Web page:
As the Omicron variant surges, vaccinated city employees say they’re not being notified when someone in their office tests positive for COVID-19 — and they’re pleading with Mayor Bill de Blasio to let them work remotely.
Under guidance distributed by the city, only unvaccinated employees and those more than two weeks away from getting a second shot are notified of positive cases in their office.
Some employees who spoke with THE CITY said they found out about positive cases through word of mouth — or, as one Administration for Children’s Services employee said, when they noticed offices of colleagues out for over a week being cleaned without explanation.
“City workers have already sacrificed too much. How many positive case records must we surpass before City Hall decides to protect them?” Henry Garrido, the executive director of DC 37, New York’s largest municipal employee union, said Thursday — calling a telework option “long overdue.”
“Our members have proven they can do their jobs from home,” he added. “They cannot continue to be used as pawns in a political game.”
Remote work became the norm for most city office workers after COVID first invaded in March 2020. But late this summer, after vaccines became widely available, de Blasio ordered staff back to work in person full time.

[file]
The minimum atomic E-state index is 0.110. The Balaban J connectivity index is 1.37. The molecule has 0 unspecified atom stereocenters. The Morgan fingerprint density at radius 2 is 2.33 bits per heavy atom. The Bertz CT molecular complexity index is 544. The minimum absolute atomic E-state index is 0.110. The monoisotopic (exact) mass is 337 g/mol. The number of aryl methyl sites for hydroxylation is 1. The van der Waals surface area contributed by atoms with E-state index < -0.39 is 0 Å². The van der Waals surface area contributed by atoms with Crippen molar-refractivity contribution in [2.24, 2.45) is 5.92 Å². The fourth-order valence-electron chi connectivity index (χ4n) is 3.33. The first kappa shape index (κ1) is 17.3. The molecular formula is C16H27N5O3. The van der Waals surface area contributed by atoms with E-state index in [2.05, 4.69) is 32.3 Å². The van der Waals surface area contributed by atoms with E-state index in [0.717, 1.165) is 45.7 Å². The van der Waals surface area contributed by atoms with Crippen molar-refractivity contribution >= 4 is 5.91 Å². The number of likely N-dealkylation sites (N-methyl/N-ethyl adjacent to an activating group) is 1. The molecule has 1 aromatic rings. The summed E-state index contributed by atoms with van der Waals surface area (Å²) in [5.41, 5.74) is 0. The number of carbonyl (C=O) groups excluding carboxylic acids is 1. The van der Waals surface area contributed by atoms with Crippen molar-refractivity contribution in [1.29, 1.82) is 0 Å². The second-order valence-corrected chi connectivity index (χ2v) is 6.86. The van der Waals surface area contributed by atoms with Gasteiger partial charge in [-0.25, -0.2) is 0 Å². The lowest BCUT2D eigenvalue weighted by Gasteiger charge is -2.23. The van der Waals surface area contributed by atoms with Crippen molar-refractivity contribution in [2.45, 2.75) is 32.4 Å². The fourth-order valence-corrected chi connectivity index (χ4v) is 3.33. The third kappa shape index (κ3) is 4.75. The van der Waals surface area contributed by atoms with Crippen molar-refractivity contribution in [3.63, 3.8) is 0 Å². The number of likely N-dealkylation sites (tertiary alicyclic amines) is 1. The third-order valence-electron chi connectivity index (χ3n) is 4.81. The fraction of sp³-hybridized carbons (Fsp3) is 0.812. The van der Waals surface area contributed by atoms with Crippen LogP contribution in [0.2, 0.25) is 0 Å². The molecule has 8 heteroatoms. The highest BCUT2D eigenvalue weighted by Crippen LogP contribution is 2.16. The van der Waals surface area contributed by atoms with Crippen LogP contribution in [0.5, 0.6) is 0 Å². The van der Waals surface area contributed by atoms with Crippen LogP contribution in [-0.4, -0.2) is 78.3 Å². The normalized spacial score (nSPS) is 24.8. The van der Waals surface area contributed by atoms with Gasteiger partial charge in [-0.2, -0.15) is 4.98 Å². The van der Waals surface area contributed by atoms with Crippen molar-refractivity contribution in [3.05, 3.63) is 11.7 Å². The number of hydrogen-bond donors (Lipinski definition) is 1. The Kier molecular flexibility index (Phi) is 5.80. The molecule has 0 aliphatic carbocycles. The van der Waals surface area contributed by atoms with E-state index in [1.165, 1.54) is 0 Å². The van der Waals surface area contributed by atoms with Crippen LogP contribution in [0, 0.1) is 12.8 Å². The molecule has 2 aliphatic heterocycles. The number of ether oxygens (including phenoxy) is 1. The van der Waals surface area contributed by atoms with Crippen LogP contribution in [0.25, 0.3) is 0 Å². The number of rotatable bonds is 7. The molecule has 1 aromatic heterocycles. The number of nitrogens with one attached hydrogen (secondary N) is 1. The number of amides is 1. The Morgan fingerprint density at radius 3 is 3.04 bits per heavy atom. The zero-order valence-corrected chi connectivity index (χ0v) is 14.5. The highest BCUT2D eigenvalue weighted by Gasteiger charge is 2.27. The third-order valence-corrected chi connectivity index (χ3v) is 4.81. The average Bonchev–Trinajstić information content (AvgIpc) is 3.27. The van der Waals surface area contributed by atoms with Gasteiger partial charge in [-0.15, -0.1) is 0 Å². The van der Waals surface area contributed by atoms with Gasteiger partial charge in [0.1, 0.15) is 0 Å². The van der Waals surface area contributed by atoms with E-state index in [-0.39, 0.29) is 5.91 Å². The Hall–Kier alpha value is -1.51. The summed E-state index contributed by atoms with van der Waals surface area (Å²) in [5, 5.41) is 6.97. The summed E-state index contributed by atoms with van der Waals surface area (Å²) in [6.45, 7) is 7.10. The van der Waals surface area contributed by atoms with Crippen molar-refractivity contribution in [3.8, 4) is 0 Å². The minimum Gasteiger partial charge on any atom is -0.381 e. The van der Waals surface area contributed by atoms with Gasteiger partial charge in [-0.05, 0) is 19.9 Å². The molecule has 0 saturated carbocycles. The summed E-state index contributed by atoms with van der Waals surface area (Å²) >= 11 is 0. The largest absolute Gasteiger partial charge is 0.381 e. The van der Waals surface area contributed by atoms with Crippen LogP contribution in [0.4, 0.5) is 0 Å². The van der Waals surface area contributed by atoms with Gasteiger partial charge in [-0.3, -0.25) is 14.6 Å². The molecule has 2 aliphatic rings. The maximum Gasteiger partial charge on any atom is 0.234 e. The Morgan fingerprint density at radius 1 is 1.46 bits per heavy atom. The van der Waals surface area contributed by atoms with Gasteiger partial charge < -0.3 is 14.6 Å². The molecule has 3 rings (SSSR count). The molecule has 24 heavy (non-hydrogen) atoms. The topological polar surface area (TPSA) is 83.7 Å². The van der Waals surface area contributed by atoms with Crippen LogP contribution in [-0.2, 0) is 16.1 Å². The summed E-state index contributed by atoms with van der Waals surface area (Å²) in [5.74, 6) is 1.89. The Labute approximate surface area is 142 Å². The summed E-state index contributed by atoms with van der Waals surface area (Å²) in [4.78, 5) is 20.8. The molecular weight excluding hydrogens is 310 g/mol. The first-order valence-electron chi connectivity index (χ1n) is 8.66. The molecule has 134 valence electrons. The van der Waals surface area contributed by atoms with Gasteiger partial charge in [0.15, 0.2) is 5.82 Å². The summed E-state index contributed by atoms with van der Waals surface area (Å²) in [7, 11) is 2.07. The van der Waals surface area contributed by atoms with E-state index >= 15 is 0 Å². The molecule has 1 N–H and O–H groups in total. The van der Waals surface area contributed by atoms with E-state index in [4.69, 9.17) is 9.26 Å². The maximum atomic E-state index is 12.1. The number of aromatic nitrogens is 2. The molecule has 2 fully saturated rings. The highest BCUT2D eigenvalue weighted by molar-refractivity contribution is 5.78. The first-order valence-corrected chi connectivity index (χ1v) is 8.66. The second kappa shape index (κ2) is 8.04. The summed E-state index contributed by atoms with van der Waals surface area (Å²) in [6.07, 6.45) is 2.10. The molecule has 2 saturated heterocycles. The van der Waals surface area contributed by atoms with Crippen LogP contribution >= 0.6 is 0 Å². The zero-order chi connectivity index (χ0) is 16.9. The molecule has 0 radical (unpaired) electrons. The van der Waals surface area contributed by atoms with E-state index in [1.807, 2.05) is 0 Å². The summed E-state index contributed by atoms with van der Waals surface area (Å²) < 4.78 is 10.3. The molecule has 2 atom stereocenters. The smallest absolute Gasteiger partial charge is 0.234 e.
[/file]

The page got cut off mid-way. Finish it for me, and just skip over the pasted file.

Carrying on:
A spokeswoman for the mayor, Danielle Filson, pointed to the city’s high vaccination rates and other safety measures as part of the city’s protection for workers.
“Vaccination is the single best way to protect yourself from COVID, and every single city employee is vaccinated and masked, thanks to the strong mandate the mayor put into place months ago,” she said in a statement. “We are in constant communication with our health leadership and any decision regarding remote work will be based on health and science, and recommendations from our doctors.”
Hospitalization numbers for the vaccinated have been significantly lower than for the unprotected. Yet they can still catch and spread the Omicron variant, as was the case with New York State Health Commissioner Dr. Mary Bassett.
Nearly 23,000 people tested positive in New York City for COVID on Wednesday, smashing records set earlier in the week, according to state data.
The surging caseload has many city workers on edge.
“It just seems to me this is more about the mayor being, ‘Everything’s fine, everything’s fine,’ but it’s at the detriment to city employees,” said one top official at the Department of Social Services, adding that there have been clusters of positive cases in their office over the last two weeks.
Get to Work
On Wednesday, agency and unit heads at departments across city government received a reminder of the attendance policy — doubling down on keeping employees in their offices, even if they’ve been exposed to COVID.
“Please be reminded that all city employees have returned to working in the office and telework is only allowed on a very limited basis,” read the email, sent by the “agency restart team” at City Hall and obtained by THE CITY. “Agencies do not have the discretion to implement a telework policy on their own.”